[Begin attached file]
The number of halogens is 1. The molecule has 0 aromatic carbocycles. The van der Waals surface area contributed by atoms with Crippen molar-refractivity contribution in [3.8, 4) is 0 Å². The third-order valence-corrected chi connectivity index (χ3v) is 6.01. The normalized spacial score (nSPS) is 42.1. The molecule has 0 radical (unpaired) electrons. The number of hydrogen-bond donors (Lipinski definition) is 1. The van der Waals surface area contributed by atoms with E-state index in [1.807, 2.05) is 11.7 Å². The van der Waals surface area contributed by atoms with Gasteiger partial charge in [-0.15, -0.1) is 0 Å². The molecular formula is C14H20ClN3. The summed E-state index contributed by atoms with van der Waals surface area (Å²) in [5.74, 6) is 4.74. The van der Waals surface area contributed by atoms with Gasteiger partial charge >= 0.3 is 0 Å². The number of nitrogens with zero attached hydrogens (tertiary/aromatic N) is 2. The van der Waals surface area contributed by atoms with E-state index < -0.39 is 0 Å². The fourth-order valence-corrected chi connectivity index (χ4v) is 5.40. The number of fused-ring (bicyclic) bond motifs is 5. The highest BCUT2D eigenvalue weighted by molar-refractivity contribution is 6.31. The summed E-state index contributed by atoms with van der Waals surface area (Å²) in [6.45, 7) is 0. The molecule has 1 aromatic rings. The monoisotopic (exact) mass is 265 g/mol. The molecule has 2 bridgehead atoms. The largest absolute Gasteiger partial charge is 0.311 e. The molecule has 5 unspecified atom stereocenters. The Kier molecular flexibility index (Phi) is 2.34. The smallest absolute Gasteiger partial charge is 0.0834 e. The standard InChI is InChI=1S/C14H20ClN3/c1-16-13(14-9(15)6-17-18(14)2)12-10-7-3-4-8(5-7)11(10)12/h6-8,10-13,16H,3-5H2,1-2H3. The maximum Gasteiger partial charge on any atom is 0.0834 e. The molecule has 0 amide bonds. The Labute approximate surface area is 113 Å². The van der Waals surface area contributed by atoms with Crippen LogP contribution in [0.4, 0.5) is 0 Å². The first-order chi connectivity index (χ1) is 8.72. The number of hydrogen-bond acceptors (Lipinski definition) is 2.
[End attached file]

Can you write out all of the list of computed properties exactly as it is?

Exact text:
The number of halogens is 1. The molecule has 0 aromatic carbocycles. The van der Waals surface area contributed by atoms with Crippen molar-refractivity contribution in [3.8, 4) is 0 Å². The third-order valence-corrected chi connectivity index (χ3v) is 6.01. The normalized spacial score (nSPS) is 42.1. The molecule has 0 radical (unpaired) electrons. The number of hydrogen-bond donors (Lipinski definition) is 1. The van der Waals surface area contributed by atoms with E-state index in [1.807, 2.05) is 11.7 Å². The van der Waals surface area contributed by atoms with Gasteiger partial charge in [-0.15, -0.1) is 0 Å². The molecular formula is C14H20ClN3. The summed E-state index contributed by atoms with van der Waals surface area (Å²) in [5.74, 6) is 4.74. The van der Waals surface area contributed by atoms with Gasteiger partial charge >= 0.3 is 0 Å². The number of nitrogens with zero attached hydrogens (tertiary/aromatic N) is 2. The van der Waals surface area contributed by atoms with E-state index < -0.39 is 0 Å². The fourth-order valence-corrected chi connectivity index (χ4v) is 5.40. The number of fused-ring (bicyclic) bond motifs is 5. The highest BCUT2D eigenvalue weighted by molar-refractivity contribution is 6.31. The summed E-state index contributed by atoms with van der Waals surface area (Å²) in [6.45, 7) is 0. The molecule has 1 aromatic rings. The monoisotopic (exact) mass is 265 g/mol. The molecule has 2 bridgehead atoms. The largest absolute Gasteiger partial charge is 0.311 e. The molecule has 5 unspecified atom stereocenters. The Kier molecular flexibility index (Phi) is 2.34. The smallest absolute Gasteiger partial charge is 0.0834 e. The standard InChI is InChI=1S/C14H20ClN3/c1-16-13(14-9(15)6-17-18(14)2)12-10-7-3-4-8(5-7)11(10)12/h6-8,10-13,16H,3-5H2,1-2H3. The maximum Gasteiger partial charge on any atom is 0.0834 e. The molecule has 0 amide bonds. The Labute approximate surface area is 113 Å². The van der Waals surface area contributed by atoms with Crippen LogP contribution in [0.4, 0.5) is 0 Å². The first-order chi connectivity index (χ1) is 8.72. The number of hydrogen-bond acceptors (Lipinski definition) is 2.